A few thoughts on that letter itself.
First, the two presidents and the vice president could have chosen to use some less obviously slanted language in their letter. Let’s dissect it just a little bit.
I suppose the most obvious place to start is with their insistence that releasing Madison from the UW System is a “radical departure from earlier statements about administrative flexibility and efficiency.” Let’s make this clear: Chancellor Martin never once promised that UW-Madison would remain part of the UW System. Quite frankly, she never had the power or authority to do so. As a matter of fact, System itself demonstrates this when they later say that the chancellor had “made great efforts to promote the need for new management flexibility [that] could be achieved without severing ties with the rest of the UW System.” Could those efficiencies be gotten without a separation? I suppose they could. But that’s not the hand we’ve been dealt.
From everything I’ve heard thus far, the decision to separate Madison from the rest of the UW System was made by the governor and his staff. It would be foolhardy for Madison to say that we wouldn’t accept the flexibilities that the governor was willing to write into his budget because they dealt with the uncomfortable subject of breaking with the UW System. As Adam Johnson has pointed out, without some way to use the money we have better, the value of a degree from UW-Madison will decrease substantially over the next few years. The reputation of an institution is incredibly easier to maintain than it is to rebuild. Every person who has a vested interest in higher education in Wisconsin should recognize this. Who would the Madison campus be serving best if they rejected the governor’s offer because of an uncomfortable decision made by him?
Back to the letter.
I’ll say for the record that the language is melodramatic in calling the release of Madison from the system a “fragmentation” of UW System, but that’s neither here nor there.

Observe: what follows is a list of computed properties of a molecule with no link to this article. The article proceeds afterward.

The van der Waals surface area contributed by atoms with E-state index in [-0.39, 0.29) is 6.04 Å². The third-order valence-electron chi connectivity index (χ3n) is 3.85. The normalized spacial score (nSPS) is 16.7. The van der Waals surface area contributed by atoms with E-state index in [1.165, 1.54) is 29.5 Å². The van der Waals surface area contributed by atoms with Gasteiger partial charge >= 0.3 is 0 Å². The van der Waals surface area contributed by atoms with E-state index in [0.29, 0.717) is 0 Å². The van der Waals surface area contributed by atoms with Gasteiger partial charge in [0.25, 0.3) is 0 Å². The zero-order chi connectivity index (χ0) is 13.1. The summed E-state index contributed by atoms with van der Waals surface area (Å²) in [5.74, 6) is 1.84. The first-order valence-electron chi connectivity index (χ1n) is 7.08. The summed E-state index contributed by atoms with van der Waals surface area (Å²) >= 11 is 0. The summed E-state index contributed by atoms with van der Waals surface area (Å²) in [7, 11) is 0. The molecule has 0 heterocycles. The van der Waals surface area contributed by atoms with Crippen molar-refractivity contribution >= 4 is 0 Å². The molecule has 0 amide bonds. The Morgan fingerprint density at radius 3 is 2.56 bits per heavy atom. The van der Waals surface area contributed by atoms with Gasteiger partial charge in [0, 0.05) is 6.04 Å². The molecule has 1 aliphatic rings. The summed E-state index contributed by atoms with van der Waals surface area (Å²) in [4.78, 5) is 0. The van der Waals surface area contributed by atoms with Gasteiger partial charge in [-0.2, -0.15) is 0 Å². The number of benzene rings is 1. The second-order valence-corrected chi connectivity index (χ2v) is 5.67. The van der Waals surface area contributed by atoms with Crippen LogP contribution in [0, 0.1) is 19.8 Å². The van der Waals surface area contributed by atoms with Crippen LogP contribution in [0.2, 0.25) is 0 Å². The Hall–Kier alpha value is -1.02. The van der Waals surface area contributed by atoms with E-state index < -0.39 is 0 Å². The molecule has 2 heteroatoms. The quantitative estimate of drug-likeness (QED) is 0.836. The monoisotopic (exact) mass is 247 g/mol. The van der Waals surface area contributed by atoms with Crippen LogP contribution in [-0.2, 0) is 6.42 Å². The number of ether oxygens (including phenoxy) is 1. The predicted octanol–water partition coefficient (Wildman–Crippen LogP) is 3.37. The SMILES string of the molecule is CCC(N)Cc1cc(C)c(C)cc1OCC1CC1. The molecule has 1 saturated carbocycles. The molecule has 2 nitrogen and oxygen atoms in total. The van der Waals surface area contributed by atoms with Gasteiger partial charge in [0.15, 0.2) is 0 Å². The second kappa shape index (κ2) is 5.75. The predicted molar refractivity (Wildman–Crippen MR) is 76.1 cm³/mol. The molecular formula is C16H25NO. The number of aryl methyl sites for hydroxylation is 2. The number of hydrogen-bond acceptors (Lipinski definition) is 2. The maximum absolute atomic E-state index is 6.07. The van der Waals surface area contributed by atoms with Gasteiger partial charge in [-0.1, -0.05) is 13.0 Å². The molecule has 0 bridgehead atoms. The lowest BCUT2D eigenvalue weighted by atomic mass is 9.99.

My next point of contention is whether a release from system would mean that UW-Madison is indeed “destined to compete against other UW campuses.” Isn’t it the case that they already do? Whenever UW System receives its allocation from the state, does anyone really believe that the individual institutions just sit on their hands and wait to see how the regents decide to divvy up the money? To be honest, that can’t be the case. To believe so would be utterly ridiculous. There’s already competition among the institutions to receive money from system. This is, in my opinion, a UW System power play in the most obvious sense; they don’t want to have their control over Madison taken away. I mean, the point is understandable. Why would anyone willfully give up authority over the institution that is seen, objectively (and I apologize for the Maditude inherent in this statement) as the most prestigious of all the UW System institutions? If I were a regent interested in keeping my ducks in a row, I’d completely agree. But I’m not.
Frankly, I hope none of the members of the board are. They weren’t installed into what’s seen as the crown jewel of the governor’s appointed positions because they’re greedy. I like to believe that they were put there because they genuinely care about public education in Wisconsin. I’ll get back to this after analyzing the letter.